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Backing into Zoning Change #1

January 27, 2009

To the editor:

Croton residents are being importuned to get behind legislation to rezone the Harmon area. Two-story mixed-use buildings are now permitted there. In essence, the change would permit three-story mixed-use with retail stores at street level and increased residential density on two stories above. The Democratic minority trustees are plumping for this plan, arguing that we will reap additional taxes from the change. But if anyone asks, “Why the hurry?” the answer is always the same: “The Committee has been working on this for three years.” I find this argument hollow. “The Committee” is an ad hoc group, mostly made up of Democrats who are also residents of Harmon. By way of disclosure, I live at the northern margins of Harmon. I am a registered Democrat. I cast my first vote in 1940 for FDR, having turned 21 the year before.

I was not aware that Harmon’s problems were unique or that its business climate was different from other retailing neighborhoods in Croton. I’m not a lawyer, but I do recall that under the law of New York (and other states) “spot zoning”—changing zoning to accommodate an individual or narrow group of individuals—is illegal. If spot zoning is illegal, “spot planning” that leads to an attempt at spot zoning should be discouraged. If we are going to spend taxpayers’ dollars for planning studies, as was done here, these should encompass all of Croton instead of addressing the problems of an individual neighborhood.

Moreover, if retail occupancy in Harmon is the most urgent problem requiring immediate resolution by the Village, then Croton is indeed in a bad way. I can think of a half-dozen more pressing problems that need attention. The truth is Croton’s residential taxpayers have been bearing a disproportionate share of the tax burden for almost 39 years. On June 21, 1970, Croton’s tax base became catastrophically unbalanced. I can identify the date so specifically because on that day Croton’s largest taxpayer, the Penn-Central Railroad, filed for bankruptcy protection. Croton residents have borne an unfair share of the tax burden ever since. Instead of chasing will-o’-the-wisp instant panaceas, we ought to be hunkering down to see how the current recession/depression plays out in Croton and how many businesses (and residents) survive. So I, too, ask, “Why the hurry?” (To be continued)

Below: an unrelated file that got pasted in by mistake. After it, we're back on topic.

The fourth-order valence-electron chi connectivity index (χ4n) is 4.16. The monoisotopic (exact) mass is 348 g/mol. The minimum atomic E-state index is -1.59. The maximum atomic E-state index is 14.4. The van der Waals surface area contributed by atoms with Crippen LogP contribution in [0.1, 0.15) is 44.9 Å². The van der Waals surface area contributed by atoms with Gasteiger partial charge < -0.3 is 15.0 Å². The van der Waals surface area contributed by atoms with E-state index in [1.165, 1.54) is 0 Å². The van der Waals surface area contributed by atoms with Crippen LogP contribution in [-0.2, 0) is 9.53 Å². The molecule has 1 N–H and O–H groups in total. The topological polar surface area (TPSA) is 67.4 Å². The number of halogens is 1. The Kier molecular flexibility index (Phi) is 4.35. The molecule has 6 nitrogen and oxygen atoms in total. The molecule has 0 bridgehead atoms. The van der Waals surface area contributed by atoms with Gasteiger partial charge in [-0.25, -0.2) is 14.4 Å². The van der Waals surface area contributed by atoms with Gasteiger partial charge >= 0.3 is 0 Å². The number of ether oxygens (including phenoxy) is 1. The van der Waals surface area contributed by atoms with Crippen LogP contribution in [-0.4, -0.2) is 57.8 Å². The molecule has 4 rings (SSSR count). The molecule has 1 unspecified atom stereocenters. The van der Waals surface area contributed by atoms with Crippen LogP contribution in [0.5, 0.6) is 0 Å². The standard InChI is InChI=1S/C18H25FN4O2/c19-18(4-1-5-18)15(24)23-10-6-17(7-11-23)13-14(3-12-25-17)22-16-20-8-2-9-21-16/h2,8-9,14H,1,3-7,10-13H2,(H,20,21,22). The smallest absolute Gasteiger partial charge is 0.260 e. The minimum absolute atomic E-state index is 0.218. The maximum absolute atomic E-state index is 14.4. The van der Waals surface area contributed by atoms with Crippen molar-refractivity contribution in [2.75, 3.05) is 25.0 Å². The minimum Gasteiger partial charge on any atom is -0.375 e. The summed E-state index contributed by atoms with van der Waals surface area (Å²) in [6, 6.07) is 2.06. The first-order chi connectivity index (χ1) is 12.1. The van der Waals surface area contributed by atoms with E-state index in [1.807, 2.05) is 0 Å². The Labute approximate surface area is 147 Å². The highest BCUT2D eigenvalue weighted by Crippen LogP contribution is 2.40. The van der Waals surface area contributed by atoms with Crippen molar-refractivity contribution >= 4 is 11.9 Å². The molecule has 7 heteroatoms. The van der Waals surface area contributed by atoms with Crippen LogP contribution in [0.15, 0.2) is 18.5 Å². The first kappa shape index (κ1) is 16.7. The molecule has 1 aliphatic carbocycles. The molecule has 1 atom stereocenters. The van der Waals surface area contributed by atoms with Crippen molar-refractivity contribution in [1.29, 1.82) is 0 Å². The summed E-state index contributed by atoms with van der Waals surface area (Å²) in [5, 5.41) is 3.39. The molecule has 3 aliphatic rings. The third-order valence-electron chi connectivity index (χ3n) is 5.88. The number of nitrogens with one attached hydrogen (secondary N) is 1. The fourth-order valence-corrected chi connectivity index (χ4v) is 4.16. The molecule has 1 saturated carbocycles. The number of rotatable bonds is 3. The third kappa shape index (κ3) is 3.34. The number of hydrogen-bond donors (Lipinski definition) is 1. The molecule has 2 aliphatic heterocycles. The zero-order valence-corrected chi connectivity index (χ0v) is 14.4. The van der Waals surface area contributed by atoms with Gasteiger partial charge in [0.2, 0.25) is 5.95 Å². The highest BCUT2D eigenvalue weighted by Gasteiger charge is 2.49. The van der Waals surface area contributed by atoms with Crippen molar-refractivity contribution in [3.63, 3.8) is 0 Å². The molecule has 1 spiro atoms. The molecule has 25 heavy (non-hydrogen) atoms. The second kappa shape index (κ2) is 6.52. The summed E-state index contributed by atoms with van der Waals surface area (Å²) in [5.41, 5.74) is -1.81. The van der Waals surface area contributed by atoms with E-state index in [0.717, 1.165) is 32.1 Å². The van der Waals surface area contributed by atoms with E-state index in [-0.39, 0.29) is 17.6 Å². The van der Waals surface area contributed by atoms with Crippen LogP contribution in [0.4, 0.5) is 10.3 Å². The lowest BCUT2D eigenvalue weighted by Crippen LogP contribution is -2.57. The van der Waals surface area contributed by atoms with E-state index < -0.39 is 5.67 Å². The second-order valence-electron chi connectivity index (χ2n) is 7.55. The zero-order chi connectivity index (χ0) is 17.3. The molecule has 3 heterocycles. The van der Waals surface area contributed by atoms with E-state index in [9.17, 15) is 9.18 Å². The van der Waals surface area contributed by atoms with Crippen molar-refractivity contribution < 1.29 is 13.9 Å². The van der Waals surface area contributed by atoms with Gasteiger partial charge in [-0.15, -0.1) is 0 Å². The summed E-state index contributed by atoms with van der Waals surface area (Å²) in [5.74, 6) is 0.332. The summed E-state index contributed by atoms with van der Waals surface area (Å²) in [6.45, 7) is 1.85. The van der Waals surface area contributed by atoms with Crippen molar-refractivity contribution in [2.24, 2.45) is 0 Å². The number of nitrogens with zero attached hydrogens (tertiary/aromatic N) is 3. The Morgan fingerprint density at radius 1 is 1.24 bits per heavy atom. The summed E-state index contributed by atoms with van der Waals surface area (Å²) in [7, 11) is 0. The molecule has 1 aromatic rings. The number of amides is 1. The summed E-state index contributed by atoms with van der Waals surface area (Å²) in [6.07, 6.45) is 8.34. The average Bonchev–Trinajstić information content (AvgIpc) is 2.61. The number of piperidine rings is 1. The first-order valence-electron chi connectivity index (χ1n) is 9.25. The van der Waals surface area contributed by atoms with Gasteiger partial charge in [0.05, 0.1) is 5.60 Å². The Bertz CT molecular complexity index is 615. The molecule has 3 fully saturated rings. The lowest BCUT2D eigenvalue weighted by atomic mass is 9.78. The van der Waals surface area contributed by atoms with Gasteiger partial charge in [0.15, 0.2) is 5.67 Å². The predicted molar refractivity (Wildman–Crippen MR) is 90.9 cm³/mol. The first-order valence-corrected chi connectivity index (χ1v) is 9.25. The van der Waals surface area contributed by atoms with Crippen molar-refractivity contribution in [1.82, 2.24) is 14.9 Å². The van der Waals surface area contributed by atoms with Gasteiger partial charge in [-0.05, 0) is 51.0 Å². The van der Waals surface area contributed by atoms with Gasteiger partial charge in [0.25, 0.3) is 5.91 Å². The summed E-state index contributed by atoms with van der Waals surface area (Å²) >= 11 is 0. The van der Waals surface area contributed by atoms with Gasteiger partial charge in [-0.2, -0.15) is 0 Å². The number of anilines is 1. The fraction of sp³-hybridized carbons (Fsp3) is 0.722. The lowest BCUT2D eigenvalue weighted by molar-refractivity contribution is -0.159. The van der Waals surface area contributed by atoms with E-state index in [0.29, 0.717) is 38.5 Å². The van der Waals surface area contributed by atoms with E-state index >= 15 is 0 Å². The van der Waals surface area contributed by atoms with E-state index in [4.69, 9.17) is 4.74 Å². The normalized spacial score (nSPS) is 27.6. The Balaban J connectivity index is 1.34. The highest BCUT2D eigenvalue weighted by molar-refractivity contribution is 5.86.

— Robert Scott

On March 3, 2009 10:30 PM, D said:

oh please. stop the rezoning. nobody wants it. we do not need more people to play taxes, stop trying to be hero and do some real charity for a change.

On January 27, 2009 11:53 AM, Kieran Murray said:

Mr. Scott:

I appreciate your concern but if I may I would like to address a few of your points:

1) Absolutely no one is looking to rush the Harmon Recommendations into law. We want to educate the public and start a process to draw out concerns from all stakeholder groups (i.e., taxpayers, residents, schools, fire, police, etc.). We want to do this in public, in open meetings and have the process be inclusive. This is why we recommend the SEQRA process, which is the NYS mandated process to assess the impact of potential zoning changes. Currently the Republican Majority has rejected the plan outright and has fought tooth and nail AGAINST an inclusive, public process and that is what we take GREAT exception to.

2) On a number of occasions the Harmon Committee recommended broadening the study to other commercial areas and our offer was rejected by the Mayor. We find it puzzling that now he wants to do what we suggested a year ago.

3) The Comprehensive Plan Committee did a BRILLIANT job in crafting Gateway Overlay Zones into their zoning changes a couple of years back. This allows us to make changes to Harmon zoning without affecting the entire C-2 commercial zoning district. Spot zoning IS NOT AN ISSUE thanks to the foresight of the Comprehensive Plan Committee

4) To your final point, whether the disproportionate tax burden on residents began 60 years ago or 6 months ago DOES NOT MEAN WE SHOULD LET IT CONTINUE! I believe there is a sense of urgency. The key properties in Harmon to make change possible are available, and we could be facing a wave of tax grievances that could decimate our property tax revenue.



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